Review: C.J.: A Blade So Black by Elle McKinney - That time Buffy went to Wonderland

title: A Blade So Black
author: L.L. McKinney
pages: 384
format: Hardcover
buy it: Amazon | B&N | Goodreads
rating: 3.5/5
Genre: Urban Fantasy
Topics: Retelling, Monster
CW: Death, Racism, Violence  

3.5 lemons - I liked it a lot! 

Alice comes to Atlanta   

If you're an Alice junkie like me, you flipped the moment you saw Elle's tweets about her upcoming Alice reimagining. A BLADE SO BLACK adds some sass and bite to the Alice canon. Whereas A.G. Howard's SPLINTERED was a dark, twisted parallel through cracked glass, A BLADE SO BLACK abstracts Wonderland from its basic elements into a dreamscape full of Nightmare monsters, verse-spitting prophets, and slayers. Alice is a black girl from Atlanta dealing simultaneously with grief over her dead father and the responsibilities of hunting Wonderland escapees--without breaking curfew. Alternately poignant, action-packed, and funny, it's a cinematic thrill ride with just enough whimsy.  The pacing is choppy, but I enjoyed it all the same.

It's All About Timing 

The main issue I have with this book is the beginning. We get a prologue of Alice meeting her mentor Hatta, then it skips to her first hunt of Nightmare monsters, then it skips to months later when she's a more seasoned slayer. The extra time jumps made it hard to get my footing. Either give me the new-world-just-learning-how-stuff-works, or give me the time jump with some key flashbacks. However, it picked up pace once we settled in a timeline--and fast. Elle smacks you in the face with drama: Nightmares are invading Earth, Alice and the humans are the only ones who can kill them, and an evil Black Knight is back from the dead.

Alice is frantically trying to jump into Wonderland to kill Nightmares before they cross, then running back to Earth to get home before her mother whups her butt. Cortney is there to cover while Alice is missing, but mama isn't stupid. I loved the tension between saving the world and being a good daughter, with both being incredibly important. It reminded me a lot of THE EPIC CRUSH OF GENIE LO--teenagers with super destinies are still, at the core, teenagers. It also adds another layer of suspense to the plot.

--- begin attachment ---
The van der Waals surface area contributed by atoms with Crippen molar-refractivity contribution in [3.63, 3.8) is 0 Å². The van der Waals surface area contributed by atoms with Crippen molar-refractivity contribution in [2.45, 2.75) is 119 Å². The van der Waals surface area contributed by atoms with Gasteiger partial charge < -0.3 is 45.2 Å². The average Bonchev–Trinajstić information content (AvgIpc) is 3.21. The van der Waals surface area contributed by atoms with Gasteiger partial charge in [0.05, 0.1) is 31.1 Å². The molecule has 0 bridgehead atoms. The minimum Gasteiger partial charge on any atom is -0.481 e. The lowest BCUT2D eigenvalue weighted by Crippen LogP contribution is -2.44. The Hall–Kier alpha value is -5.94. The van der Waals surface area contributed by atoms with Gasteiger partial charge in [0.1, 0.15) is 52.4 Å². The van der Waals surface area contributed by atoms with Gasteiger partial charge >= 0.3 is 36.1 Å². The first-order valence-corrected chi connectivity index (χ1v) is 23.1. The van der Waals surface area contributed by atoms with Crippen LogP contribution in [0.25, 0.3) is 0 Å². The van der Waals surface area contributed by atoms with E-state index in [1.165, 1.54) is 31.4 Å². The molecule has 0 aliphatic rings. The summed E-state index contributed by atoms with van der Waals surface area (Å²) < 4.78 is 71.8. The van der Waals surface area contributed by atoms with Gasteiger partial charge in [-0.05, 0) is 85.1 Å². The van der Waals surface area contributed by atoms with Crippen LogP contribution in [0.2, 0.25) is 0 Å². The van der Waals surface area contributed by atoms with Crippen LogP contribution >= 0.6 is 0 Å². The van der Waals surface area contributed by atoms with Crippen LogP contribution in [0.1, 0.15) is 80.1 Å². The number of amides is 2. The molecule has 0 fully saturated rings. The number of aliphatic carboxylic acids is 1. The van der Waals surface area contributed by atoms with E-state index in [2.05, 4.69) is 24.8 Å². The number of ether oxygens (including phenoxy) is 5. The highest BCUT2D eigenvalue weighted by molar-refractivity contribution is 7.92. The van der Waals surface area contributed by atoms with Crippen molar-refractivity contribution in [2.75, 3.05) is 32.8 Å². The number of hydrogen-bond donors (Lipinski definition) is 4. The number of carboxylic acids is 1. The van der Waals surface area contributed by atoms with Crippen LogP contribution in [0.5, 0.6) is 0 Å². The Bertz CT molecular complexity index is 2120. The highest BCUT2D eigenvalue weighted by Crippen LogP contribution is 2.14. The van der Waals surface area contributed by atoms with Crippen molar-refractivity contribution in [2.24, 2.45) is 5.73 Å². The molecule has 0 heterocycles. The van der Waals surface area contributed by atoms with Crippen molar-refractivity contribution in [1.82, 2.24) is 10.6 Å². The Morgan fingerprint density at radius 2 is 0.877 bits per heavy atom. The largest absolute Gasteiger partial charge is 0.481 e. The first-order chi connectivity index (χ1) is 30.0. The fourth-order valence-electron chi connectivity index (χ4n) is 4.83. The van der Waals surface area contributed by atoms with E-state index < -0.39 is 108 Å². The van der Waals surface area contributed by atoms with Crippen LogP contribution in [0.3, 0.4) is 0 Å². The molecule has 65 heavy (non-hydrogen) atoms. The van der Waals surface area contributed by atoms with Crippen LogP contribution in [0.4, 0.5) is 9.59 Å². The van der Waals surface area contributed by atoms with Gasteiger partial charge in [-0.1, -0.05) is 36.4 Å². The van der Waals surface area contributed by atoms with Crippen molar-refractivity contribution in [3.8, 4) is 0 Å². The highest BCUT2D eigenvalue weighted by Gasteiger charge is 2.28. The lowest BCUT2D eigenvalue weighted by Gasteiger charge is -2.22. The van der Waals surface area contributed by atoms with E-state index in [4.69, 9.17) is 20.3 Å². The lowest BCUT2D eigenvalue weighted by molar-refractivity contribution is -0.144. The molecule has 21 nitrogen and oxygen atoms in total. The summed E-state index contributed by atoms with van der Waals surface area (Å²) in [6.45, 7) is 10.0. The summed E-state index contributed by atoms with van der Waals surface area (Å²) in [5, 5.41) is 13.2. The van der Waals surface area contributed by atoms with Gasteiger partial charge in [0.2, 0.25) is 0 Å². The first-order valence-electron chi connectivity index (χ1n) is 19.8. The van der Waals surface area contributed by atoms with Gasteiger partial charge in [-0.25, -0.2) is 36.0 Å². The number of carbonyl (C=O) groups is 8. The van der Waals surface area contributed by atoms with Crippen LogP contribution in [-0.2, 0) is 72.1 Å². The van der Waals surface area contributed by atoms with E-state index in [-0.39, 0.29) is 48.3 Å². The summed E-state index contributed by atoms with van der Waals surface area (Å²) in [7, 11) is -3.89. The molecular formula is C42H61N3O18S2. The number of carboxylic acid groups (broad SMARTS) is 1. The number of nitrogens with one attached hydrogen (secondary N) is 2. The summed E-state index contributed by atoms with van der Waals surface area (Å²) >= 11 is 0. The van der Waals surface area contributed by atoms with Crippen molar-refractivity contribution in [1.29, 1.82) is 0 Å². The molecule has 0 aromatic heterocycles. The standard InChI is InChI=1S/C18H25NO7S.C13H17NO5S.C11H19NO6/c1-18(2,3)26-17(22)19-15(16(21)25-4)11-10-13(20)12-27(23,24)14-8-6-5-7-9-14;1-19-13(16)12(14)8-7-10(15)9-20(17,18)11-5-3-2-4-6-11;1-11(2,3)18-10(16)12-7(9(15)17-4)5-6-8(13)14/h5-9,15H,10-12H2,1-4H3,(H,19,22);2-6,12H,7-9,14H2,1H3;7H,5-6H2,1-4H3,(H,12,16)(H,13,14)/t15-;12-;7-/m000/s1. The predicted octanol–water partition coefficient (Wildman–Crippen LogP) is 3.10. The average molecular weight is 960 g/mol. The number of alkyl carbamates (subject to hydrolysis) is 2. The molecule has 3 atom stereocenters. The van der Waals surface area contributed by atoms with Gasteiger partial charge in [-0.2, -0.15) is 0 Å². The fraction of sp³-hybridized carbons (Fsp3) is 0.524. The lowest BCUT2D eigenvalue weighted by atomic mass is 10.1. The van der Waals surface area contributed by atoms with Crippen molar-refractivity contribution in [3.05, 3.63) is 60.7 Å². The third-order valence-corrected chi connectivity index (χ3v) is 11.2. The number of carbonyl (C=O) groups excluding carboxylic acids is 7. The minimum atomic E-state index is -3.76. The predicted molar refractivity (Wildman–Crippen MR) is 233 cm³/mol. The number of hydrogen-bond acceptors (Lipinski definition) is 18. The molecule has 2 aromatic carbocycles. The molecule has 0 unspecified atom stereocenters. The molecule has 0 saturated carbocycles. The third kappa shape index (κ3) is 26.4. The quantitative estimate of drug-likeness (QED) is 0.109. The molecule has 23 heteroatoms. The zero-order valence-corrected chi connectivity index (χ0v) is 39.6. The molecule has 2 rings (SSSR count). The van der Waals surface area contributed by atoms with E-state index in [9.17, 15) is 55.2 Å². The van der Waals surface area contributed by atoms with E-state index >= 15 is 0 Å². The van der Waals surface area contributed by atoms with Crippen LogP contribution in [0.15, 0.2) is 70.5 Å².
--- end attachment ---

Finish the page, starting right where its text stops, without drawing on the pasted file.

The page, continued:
A Little Less Wonderland, A Little More Something   

This isn't your grandma's Alice retelling. Elle keeps some of the skeleton of Wonderland, but largely makes it her own. It was a little disappointing not to see more direct parallels. Honestly, that might have been my biggest disappointment. The Wonderland elements are largely incidental. Elle could have created her own parallel dreamscape world and given it her own name, made up Nightmare monsters, and very little about the book would be different. It's a shame, because the parts Elle does draw from the source material are so clever. Some of the recreations are super magical, such as using Carroll's love of nonsense poetry and creating prophets who make potions and prophecies from riddles. Others are just hysterical whimsy, like the Russian Tweedlanovs. I wanted more solid footing to justify why this was a retelling and not just an original urban fantasy.

Part of the problem might be the writing. On one hand, the voice was fresh and sharp. The dialogue could have been lifted from real teenagers having conversations, and Alice's voice is unapologetically black. The fight scenes were also great. I could feel every hit, and it made me want to see this on screen. The problem was descriptions. On one hand, the Nightmare monsters were depicted with loving detail; they dripped venom off the page. On the other hand, the scenery, especially in Wonderland, felt pretty sparse. I didn't have a great sense of where we were at any given point. What was this dreamland I'm supposed to care so much about? Who are its people? I felt very disconnected from it. Honestly, this is a case where my rating would probably be very different, except certain elements struck me enough to entertain.

Gimme The Slashy Stuff  

Problems aside, I'd recommend this book without reservation. It's a quick and explosive read. I devoured it in about two days after a long reading slump, and it smashed right through my ennui. Alice is an endearing, believable heroine. I was rooting for her from page one. With her friends and magical mentors, it felt so very Buffy that I was having pleasant 90s flashbacks. I can only hope that we'll get more solid grounding in Wonderland next book, because this series has a lot of potential to rock the YA landscape. 

My thoughts overall

A whimsical thrill-ride that reinvigorates urban fantasy, with a diverse cast and cinematic feel.

Will I read this author again? Definitely
Will I continue this series? After that cliffhanger, no question 

More Reviews for A Blade So Black  

Cornerfolds - ARC Review 
Utopia State of Mind - Review and Blog Tour 

Note: I purchased this copy. The price of the book and its origin in no way affected my stated opinions.  

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